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Abraham Lincoln Address adopted argument army believe better cause claim Compromise of 1850 Congress Constitution course of ultimate created equal decided Declaration of Independence Democratic Douglas's Dred Scott decision duty election emancipation Emancipation Proclamation enemy exclude slavery executive government existence fact fathers favour friends give Henry Clay hold hope Illinois indorse institution of slavery Judge Douglas Kansas labour Lecompton constitution legislation liberty Lincoln live matter mean ment military Missouri Compromise moral nation Nebraska Bill necessity negro never North object opinion party peace perpetual political popular sovereignty President principle proclamation public mind purpose race rebellion regard repeal Republican Republican party save the Union Senate sentiment slave slavery question soldiers South speech Springfield stand stitution struggle suppose Supreme Court Territory thing tion true ultimate extinction United Vallandigham voted Whig whole wrong
Page 292 - named.] And by virtue of the power, and for the purpose aforesaid, I do order and declare that all persons held as slaves within said designated States and parts of States are, and henceforward forever shall be free; and that the Executive Government of the United States, including the military and naval authorities thereof, will
Page 291 - alike in what we give and what we preserve. We shall nobly save or meanly lose the last, best hope of earth. Other means may succeed ; this could not fail. The way is plain, peaceful, generous, just, — a way which, if followed, the world will forever applaud, and God must forever bless.
Page 292 - Lord one thousand eight hundred and sixty-three, and in accordance with my intention so to do, publicly proclaimed for one hundred days as aforesaid, order and designate as the States and parts of States in which the people thereof, respectively, are this day in rebellion against the United States, the following, to wit : [Here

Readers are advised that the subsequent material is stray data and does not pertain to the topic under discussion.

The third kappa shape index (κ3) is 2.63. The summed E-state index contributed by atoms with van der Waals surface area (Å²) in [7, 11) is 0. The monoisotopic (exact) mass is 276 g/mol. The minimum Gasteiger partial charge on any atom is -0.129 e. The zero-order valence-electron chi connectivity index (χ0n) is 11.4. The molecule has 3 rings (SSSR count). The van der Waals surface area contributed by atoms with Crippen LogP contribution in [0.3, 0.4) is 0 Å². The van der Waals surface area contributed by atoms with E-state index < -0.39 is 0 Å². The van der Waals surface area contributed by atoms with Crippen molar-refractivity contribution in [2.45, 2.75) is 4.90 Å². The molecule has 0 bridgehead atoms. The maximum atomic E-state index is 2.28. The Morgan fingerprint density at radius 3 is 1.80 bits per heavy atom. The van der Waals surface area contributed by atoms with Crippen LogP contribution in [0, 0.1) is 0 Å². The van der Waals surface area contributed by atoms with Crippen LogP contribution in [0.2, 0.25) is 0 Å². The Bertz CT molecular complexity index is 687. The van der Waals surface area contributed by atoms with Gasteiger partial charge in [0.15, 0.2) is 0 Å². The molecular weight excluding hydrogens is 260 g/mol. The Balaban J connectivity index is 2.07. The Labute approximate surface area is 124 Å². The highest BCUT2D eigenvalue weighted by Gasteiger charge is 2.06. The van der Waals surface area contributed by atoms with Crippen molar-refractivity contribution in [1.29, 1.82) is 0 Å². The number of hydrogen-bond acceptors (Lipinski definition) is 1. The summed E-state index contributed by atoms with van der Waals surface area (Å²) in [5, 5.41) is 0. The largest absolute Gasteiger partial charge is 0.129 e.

Page 71 - June 17, 1858. IF we could first know where we are, and whither we are tending, we could better judge what to do, and how to do it. We are now far into the fifth year since a policy was initiated 1
Page 293 - faithfully for wages. And I further declare and make known, that such persons of suitable condition will be received into the armed service of the United States, to garrison and defend forts, positions, stations, and other places, and to man vessels of all sorts in said service. THE
Page 209 - swept away. If it is right, we cannot justly object to its nationality— its universality ; if it is wrong, they cannot justly insist upon its extension — its enlargement. All they ask we could readily grant, if we thought slavery right; all we ask they could as readily grant if they thought it wrong. Their
Page 322 - of that field as a final resting-place for those who here gave their lives that that nation might live. It is altogether fitting and proper that we should do this. But in a larger sense we cannot dedicate, we cannot consecrate, we cannot hallow this ground. " The brave men, living and dead, who struggled here, have consecrated it far above our power to add or
Page 295 - Lord one thousand eight hundred and sixty-three, and in accordance with my purpose so to do, publicly proclaimed for the full period of one hundred days from the day first above mentioned, order and designate as the States and parts of States wherein the people thereof respectively are this day in rebellion against the United States, the following, to wit: [Here follows
Page 302 - Burnside's command of the army you have taken counsel of your ambition, and thwarted him as much as you could, — in which you did a great wrong to the country, and to a most meritorious and honourable brother officer. I have heard, in such a way as to believe it, of your recently saying that
Page 34 - of civil liberty, still mightiest in moral reformation. On that name no eulogy is expected. It cannot be. To add brightness to the sun, or glory to the name of Washington, is alike impossible. Let none attempt it. In solemn awe pronounce the name, and in its naked, deathless splendour leave it shining on.